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Purpose--The purpose of this paper is to provide excerpts of selected Financial Industry Regulatory Authority (FINRA) Regulatory Notices and Disciplinary Actions issued from January to March 2009 and a sample of disciplinary actions during that period.
Design/methodology/approach--The paper provides excerpts from FINRA Regulatory 09-12, Auction Rate Securities; 09-13, Threshold for Single Arbitrator Cases; 09-14, Trading Ahead of Customer Limit Orders; 09-17, Investigations and Formal Disciplinary Actions.
Findings--The SEC has defined reporting requirements for settlements of customer disputes involving auction rate securities, raised the threshold for single arbitrator cases to $100,000, approved alternative means for calculating minimum price-improvement obligations that firms must provide to trade ahead of customer limit orders, and provided guidance on its enforcement process to improve transparency into its regulatory framework.
Originality/value--These are direct excerpts designed to provide a useful digest for the reader and an indication of regulatory trends. The FINRA staff is aware of this summary but has neither reviewed nor edited it. For further detail as well as other useful information, the reader should visit www.finra.org
Keywords Fraud, Investors
Paper type Technical paper
Regulatory Notice 09-12, February 2009 Auction rate securities
Reporting requirements for settlements of customer disputes involving auction rate securities notice type.
FINRA reminds firms that reach settlements of claims related to the sale of auction rate securities that, in determining the settlement amount for the purpose of potential reporting obligations pursuant to NASD Rule 3070 and Incorporated NYSE Rule 351 (Reporting Requirements) and Forms U4 and U5, firms must include the full dollar amount that was refunded to the customer as part of a repurchase agreement, plus any other damages identified in the settlement.
Questions concerning this Notice may be directed to Philip Shaikun, Associate Vice President and Associate General Counsel, Office of General Counsel (OGC), at (202) 728-8451; or Erika L. Lazar, Senior Attorney, OGC, at (646) 315-8512.
Background and discussion
FINRA has reached final settlements with certain firms to resolve charges of misrepresentation in connection with the sale of auction rate securities (ARS). More specifically, the agreements settle allegations that these firms misled investors regarding the liquidity risks associated with ARS. FINRA's investigation found evidence that these firms misrepresented to their customers that ARS were liquid investments that were equivalent to cash and failed to disclose the increasing risks associated with ARS, including the firms' reduced ability to support the auctions in early 2008. These firms have agreed, among other things, to offer to repurchase at par ARS that were purchased by individual investors and some institutions between May 31, 2006, and February 28, 2008. The firms have also agreed to make whole individual investors who sold ARS below par after February 28, 2008. Additionally, firms involved in the settlements have agreed to a special arbitration procedure to resolve investor claims for any consequential damages (i.e. damages they may have suffered from their inability to access funds invested in ARS).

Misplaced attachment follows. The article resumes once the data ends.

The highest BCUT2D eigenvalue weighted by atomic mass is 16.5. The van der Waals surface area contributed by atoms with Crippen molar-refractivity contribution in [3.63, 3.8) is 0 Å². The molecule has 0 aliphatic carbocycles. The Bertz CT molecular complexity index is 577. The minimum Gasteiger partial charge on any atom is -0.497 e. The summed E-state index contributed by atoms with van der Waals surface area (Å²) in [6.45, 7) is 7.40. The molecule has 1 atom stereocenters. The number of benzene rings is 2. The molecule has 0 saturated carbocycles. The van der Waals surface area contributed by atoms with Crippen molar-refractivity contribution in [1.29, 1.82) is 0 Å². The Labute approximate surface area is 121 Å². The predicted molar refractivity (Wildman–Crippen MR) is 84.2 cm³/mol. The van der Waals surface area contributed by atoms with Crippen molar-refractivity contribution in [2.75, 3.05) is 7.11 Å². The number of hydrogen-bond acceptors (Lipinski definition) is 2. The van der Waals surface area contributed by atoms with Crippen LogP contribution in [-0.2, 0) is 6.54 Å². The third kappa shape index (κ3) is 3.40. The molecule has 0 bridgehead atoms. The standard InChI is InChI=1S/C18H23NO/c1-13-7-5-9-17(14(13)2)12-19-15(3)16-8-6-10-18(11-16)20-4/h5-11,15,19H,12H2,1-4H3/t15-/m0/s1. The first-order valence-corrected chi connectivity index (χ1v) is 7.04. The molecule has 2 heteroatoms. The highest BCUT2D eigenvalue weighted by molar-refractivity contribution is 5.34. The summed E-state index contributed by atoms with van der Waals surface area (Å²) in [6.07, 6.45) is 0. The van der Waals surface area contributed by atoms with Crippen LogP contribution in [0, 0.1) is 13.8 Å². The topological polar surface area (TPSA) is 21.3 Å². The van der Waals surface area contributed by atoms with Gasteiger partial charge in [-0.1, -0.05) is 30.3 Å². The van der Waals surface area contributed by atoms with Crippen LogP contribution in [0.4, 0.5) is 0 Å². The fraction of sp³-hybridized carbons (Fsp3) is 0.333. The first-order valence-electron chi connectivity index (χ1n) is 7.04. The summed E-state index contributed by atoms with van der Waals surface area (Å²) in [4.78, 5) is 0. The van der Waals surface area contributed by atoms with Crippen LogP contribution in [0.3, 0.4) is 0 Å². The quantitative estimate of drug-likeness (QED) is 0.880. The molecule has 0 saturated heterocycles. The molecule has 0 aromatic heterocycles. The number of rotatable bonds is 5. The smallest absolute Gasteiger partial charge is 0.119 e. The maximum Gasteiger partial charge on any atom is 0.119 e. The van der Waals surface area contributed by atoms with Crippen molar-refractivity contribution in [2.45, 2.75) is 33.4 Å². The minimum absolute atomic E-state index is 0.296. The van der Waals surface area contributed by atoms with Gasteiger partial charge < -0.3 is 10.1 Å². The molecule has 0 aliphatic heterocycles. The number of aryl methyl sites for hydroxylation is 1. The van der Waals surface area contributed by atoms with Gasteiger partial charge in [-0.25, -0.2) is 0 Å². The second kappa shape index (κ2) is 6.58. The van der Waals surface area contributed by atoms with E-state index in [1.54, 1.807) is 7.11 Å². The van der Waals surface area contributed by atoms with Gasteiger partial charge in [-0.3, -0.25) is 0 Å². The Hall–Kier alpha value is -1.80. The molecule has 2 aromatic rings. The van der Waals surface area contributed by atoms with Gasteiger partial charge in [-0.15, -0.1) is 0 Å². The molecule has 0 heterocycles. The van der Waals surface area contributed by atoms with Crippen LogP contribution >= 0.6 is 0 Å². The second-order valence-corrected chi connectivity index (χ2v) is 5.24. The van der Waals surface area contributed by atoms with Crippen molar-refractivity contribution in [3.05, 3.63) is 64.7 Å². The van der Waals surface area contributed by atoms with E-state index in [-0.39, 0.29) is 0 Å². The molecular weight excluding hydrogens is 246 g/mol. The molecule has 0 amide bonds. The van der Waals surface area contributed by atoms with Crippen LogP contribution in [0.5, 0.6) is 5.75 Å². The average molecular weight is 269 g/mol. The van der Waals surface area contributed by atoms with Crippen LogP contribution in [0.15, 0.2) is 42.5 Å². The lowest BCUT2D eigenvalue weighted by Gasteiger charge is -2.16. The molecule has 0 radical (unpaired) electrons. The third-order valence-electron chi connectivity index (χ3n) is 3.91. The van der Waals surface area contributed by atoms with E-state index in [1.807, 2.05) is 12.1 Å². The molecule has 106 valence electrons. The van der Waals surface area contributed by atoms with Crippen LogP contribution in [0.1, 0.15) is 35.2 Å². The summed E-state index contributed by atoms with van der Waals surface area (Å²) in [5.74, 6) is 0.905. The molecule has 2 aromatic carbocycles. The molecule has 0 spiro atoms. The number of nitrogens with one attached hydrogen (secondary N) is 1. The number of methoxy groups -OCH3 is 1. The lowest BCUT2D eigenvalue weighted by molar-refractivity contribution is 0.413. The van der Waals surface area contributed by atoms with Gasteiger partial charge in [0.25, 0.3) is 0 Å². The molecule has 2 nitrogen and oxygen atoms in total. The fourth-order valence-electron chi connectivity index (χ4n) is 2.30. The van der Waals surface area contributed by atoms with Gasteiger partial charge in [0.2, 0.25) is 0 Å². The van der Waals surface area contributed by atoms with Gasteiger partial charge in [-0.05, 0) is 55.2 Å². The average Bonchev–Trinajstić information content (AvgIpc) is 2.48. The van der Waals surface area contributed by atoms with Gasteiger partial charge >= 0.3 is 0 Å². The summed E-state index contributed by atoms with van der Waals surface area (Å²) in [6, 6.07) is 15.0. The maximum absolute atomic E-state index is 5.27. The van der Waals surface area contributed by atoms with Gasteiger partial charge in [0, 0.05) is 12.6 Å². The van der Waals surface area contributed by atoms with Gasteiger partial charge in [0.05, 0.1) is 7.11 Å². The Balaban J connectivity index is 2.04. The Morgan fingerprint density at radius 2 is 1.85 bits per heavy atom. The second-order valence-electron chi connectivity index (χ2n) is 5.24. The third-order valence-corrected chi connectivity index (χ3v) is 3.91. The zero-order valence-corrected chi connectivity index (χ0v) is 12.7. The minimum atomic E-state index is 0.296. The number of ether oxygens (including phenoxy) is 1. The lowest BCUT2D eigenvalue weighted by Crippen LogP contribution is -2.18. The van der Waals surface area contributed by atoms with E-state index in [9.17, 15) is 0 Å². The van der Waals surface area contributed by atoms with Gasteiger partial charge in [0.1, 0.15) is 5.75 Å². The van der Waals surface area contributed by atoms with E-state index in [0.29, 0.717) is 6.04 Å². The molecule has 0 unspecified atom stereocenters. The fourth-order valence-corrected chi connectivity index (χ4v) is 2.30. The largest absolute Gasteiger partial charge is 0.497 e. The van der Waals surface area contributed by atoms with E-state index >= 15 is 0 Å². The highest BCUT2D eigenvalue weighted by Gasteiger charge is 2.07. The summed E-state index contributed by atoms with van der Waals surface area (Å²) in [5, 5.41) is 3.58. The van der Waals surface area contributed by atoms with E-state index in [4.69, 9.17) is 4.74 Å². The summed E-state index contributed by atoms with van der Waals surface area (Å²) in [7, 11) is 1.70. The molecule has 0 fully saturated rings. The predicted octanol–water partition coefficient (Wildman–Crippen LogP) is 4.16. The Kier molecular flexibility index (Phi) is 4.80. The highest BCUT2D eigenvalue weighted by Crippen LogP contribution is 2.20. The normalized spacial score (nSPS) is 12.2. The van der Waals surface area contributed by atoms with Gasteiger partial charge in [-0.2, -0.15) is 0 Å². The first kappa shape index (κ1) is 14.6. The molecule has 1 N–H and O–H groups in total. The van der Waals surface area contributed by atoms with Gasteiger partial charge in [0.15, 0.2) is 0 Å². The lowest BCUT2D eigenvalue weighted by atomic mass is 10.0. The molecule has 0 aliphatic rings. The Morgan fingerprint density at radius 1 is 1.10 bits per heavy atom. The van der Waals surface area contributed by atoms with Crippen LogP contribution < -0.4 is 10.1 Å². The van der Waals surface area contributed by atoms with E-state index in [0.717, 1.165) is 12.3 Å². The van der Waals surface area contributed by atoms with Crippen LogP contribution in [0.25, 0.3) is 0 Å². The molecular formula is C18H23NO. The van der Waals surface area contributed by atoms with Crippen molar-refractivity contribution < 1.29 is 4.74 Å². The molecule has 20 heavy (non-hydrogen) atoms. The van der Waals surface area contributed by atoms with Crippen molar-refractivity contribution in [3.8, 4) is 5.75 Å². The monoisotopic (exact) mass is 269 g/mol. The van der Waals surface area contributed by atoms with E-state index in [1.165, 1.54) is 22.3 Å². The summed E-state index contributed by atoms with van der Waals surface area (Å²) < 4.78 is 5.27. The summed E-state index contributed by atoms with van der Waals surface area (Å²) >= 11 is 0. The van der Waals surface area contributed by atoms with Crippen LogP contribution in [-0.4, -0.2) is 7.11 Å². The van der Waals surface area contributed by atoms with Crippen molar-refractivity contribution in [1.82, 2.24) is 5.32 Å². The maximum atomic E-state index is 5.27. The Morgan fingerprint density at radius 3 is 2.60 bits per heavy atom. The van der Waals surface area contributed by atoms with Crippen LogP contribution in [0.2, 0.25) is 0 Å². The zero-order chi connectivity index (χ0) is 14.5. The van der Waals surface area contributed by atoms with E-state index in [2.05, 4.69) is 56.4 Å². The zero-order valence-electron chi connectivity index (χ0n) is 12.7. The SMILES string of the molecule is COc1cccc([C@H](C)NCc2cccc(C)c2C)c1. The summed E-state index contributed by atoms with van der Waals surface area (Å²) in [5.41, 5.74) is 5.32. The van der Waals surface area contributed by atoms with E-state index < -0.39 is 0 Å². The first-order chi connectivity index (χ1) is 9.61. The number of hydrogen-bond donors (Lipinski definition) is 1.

The Securities and Exchange Commission and certain states have reached similar settlements for ARS-related misconduct. FINRA expects more settlements as ARS investigations continue. In addition, certain firms are similarly settling other ARS-related arbitration claims and customer complaints, not in relation to a regulatory settlement, by repurchasing the securities at par.
ARS settlement reporting
Depending on the nature of the claim being settled--civil litigation, arbitration or other Claim for damages, such as a customer complaint--and the settlement amount, firms may have reporting or disclosure obligations pursuant to NASD Rule 3070 and NYSE Rule 351 and the requirements of Forms U4 and U5. When determining the dollar amount for reporting an ARS settlement, firms must include the full dollar amount that was refunded to the customer as part of a repurchase agreement, plus any other damages identified in the settlement. ARS settlement amounts may not be reduced by the actual (if it can be determined) or estimated market value of ARS.
The nature of the allegations in these circumstances is that customers were misled to believe that their purchases in ARS were cash equivalents. When those instruments could no longer be redeemed for full value on demand, those customers lost the entire value of the investment for which they had bargained (i.e. that the funds in question would be available on a cash-equivalent basis). As such, the entire dollar amount refunded to a customer must be considered for the purpose of determining settlement reporting thresholds. For example, a firm that agrees to repurchase $100,000 …